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Editorial: Addiction overhaul

As a recent AP story pointed out, it has been some 60 years since doctors began to admit that addiction was a disease that could be treated, rather than a moral failing.

But despite that conclusion, the condition still dwells on the fringes of the medical community, with only 1 cent of every health care dollar in the United States going toward chemical addiction treatment.

As a result, relatively few alcoholics and drug addicts receive treatment.

But one huge barrier to treatment, a lack of health insurance, will begin to crumble in less than a year when 3 million to 5 million people with drug and alcohol problems will suddenly become eligible for insurance coverage under the new health care overhaul.

That means the number of people seeking treatment could double over current levels, depending on how many states decide to expand their Medicaid programs and how many addicts choose to take advantage of the new opportunity.

That surge in patients is expected to push addiction treatment system out of church basements and into the mainstream of medical care.

According to that story, the prospect of more paying patients has already prompted private equity firms to increase their investments in addiction treatment companies and families fighting the affliction are beginning to consider a new avenue for help.

“There is no illness currently being treated that will be more affected by the Affordable Care Act than addiction,” said Tom McLellan, CEO of the nonprofit Treatment Research Institute and President Barack Obama’s former deputy drug czar.

“That’s because we have a system of treatment that was built for a time when they didn’t understand that addiction was an illness.”

But those eager for a new chance at sobriety may be surprised by the reality behind the promise. The system for treating substance abuse — now largely publicly funded and run by counselors with limited medical training — is small and already full to overflowing in many places. In more than two-thirds of the states, treatment clinics are already at or approaching 100 percent capacity.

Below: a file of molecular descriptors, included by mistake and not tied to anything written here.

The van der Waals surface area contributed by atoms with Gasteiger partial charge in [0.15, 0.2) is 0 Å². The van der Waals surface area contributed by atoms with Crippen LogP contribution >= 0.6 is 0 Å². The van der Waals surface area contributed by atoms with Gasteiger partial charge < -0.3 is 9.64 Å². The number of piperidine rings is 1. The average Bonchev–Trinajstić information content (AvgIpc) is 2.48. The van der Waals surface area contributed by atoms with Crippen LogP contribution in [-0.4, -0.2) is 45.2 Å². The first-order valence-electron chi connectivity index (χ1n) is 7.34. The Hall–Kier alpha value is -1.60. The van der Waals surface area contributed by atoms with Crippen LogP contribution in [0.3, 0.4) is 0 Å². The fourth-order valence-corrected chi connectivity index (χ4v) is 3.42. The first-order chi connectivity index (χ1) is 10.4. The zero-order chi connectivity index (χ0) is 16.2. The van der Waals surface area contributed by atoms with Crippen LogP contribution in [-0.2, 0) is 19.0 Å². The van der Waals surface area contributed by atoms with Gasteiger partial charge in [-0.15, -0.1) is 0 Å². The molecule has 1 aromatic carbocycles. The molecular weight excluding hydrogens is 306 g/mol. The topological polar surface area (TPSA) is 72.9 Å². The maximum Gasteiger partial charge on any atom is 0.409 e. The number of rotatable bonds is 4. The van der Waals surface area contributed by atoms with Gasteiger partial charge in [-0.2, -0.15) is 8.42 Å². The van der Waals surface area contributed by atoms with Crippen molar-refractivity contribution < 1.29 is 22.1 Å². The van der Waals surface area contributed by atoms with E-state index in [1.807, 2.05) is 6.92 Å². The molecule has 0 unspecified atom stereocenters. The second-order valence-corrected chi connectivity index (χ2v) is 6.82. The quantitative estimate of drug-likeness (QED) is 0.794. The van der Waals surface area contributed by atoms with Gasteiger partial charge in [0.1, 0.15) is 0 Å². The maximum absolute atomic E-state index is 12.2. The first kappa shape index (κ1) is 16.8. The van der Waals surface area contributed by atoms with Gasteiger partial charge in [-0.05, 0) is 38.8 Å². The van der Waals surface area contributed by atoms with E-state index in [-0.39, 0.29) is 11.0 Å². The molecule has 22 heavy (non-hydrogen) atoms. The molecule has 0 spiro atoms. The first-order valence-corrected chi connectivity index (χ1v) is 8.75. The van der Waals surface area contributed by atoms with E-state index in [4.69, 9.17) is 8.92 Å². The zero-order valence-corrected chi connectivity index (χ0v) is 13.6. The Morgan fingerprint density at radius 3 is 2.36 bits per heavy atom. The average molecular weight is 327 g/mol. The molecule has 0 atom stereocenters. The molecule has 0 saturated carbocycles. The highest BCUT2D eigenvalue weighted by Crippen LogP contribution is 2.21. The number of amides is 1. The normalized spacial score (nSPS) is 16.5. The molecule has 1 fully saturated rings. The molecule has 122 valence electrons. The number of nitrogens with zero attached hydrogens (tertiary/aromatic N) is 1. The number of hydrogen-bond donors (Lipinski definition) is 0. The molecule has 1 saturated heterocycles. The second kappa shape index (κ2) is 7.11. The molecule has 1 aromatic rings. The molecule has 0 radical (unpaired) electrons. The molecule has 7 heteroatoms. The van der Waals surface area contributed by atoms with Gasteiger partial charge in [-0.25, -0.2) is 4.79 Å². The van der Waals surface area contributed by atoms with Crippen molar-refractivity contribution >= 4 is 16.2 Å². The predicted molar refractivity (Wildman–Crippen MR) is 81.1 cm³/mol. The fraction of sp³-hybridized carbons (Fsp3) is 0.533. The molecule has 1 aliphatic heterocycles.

The new demand could swamp the system before even half of the newly insured show up at the door, causing waiting lists of months or longer, treatment agencies say. In recent years, many rehab centers have been shrinking rather than growing because of government budget cuts for patients who receive public support.

Nonetheless, despite the problems, we all should be excited that at last, the health care system will be forced to deal in a forthright fashion with one of society’s biggest problems.

It’s long overdue.

sadly my granddaughter died of a heroin overdose; she was able to receive detox but as people who work in the world of addiction recovery is the maintenance of sobriety. Sadly for her she was not able to find a rehab program that had beds available as she was limited by her state health insurance. May we as a community continue to focus on the needs of addiction.

The comment I posted yesterday does not read the way it was written so to edit my comment: Ashley ( my granddaughter) was able to receive detox and was waiting for bed availability for re-hab. As professionals who work with the disease of addiction know re-hab is the road to recovery and then maintaining that sobriety is the work for the addict. Sadly for Ashley her limited health insurance put her on a long list for a bed and she accidentally overdosed before she got the help she needed.

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